There are strange little towers on the forest floor. Neat, right? Nope. Inside hides a spider that's cunning, patient and ruthless.
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DEEP LOOK is a ultra-HD (4K) short video series created by KQED San Francisco and presented by PBS Digital Studios. See the unseen at the very edge of our visible world. Explore big scientific mysteries by going incredibly small.
Most Bay Area hikers pass right by without ever noticing, but a careful eye can spot tiny towers rising up from the forest floor. These mysterious little tubes, barely an inch high, are the homes of a particularly sneaky predator -- the California turret spider.
“To me, the turrets look just like the rook in a chess set,” said Trent Pearce, a naturalist for the East Bay Regional Park District, as he scanned the terrain at Briones Regional Park. “The spiders themselves are super burly – like a tiny tarantula the size of your pinky nail.”
Turret spiders build their towers along creek beds and under fallen trees in forested areas throughout Central and Northern California. They use whatever mud, moss, bark and leaves they can find nearby, making their turrets extremely well camouflaged.
They line the inside of their tiny castles with pearly white silk, which makes the structure supple and resilient
Each turret leads down to a burrow that can extend six inches underground. The spiders spend their days down there in the dark, protected from the sun and predators.
As night falls, they climb up to the entrance of the turrets to wait for unsuspecting prey like beetles to happen by.
Turret spiders are ambush hunters. While remaining hidden inside their turret, they’re able to sense the vibrations created by their prey’s footsteps.
That’s when the turret spider strikes, busting out of the hollow tower like an eight legged jack-in-the-box. With lightning speed the spider swings its fangs down like daggers, injecting venom into its prey before dragging it down into the burrow.
“It’s like the scene in a horror movie where the monster appears out of nowhere – you can’t not jump,” Pearce said.
--- What do turret spiders eat?
Turret spiders mostly ground-dwelling arthropods like beetles but they will also attack flying insects like moths that happen to land near their turrets.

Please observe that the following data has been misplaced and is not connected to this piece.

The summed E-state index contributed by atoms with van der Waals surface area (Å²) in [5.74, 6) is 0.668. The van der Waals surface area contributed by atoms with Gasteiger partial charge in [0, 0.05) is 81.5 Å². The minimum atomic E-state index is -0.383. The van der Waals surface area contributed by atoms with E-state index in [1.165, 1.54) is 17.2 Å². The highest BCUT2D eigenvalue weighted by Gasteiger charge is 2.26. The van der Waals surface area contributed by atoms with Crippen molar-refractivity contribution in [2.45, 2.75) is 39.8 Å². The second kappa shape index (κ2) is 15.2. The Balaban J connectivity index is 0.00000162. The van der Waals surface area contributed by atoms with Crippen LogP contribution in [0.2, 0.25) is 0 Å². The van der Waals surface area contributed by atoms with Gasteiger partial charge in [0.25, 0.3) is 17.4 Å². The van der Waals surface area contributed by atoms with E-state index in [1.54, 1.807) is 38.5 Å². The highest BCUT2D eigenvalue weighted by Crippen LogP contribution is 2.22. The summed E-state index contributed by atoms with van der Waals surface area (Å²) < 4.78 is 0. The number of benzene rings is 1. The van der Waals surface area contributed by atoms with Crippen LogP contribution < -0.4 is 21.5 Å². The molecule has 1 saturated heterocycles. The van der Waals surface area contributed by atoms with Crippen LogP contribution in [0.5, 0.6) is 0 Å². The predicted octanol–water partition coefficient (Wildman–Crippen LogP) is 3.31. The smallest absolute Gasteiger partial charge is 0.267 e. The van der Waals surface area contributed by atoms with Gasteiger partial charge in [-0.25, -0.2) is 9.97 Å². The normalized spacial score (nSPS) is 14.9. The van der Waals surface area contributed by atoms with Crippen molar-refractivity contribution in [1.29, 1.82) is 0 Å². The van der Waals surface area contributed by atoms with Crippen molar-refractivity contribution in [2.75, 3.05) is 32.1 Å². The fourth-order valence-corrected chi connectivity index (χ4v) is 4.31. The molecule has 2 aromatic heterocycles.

--- Are turret spiders dangerous to people?
Turret spiders are nocturnal so it’s rare for them to interact with humans by accident. They tend to retreat into their underground burrow if they feel the vibrations of human footsteps. They do have fangs and venom but are not generally considered to be dangerous compared to other spiders. If you leave them alone, you shouldn’t have anything to fear from turret spiders.
---+ Read the entire article on KQED Science:
---+ For more information:
Learn to Look for Them, and California’s Unique “Turret Spiders” are Everywhere
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Congratulations to 🏆Iset4, MidKnight Fall7,
jon pomeroy, Justin Felder3, and DrowsyTaurus26🏆, who were the first to correctly ID the species of spider in our episode - Antrodiaetus riversi (also known as Atypoides riversi) over at the Deep Look Community Tab:
(hat tip to Edison Lewis10 for posting the entire family tree!)
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KQED, an NPR and PBS affiliate in San Francisco, CA, serves Northern California and beyond with a public-supported alternative to commercial TV, Radio and web media.
Funding for Deep Look is provided in part by PBS Digital Studios. Deep Look is a project of KQED Science, which is also supported by the National Science Foundation, the Templeton Religion Trust, the Templeton World Charity Foundation, the S. D. Bechtel, Jr. Foundation, the Dirk and Charlene Kabcenell Foundation, the Vadasz Family Foundation, the Gordon and Betty Moore Foundation, the Fuhs Family Foundation and the members of KQED. #deeplook #spiders #wildlife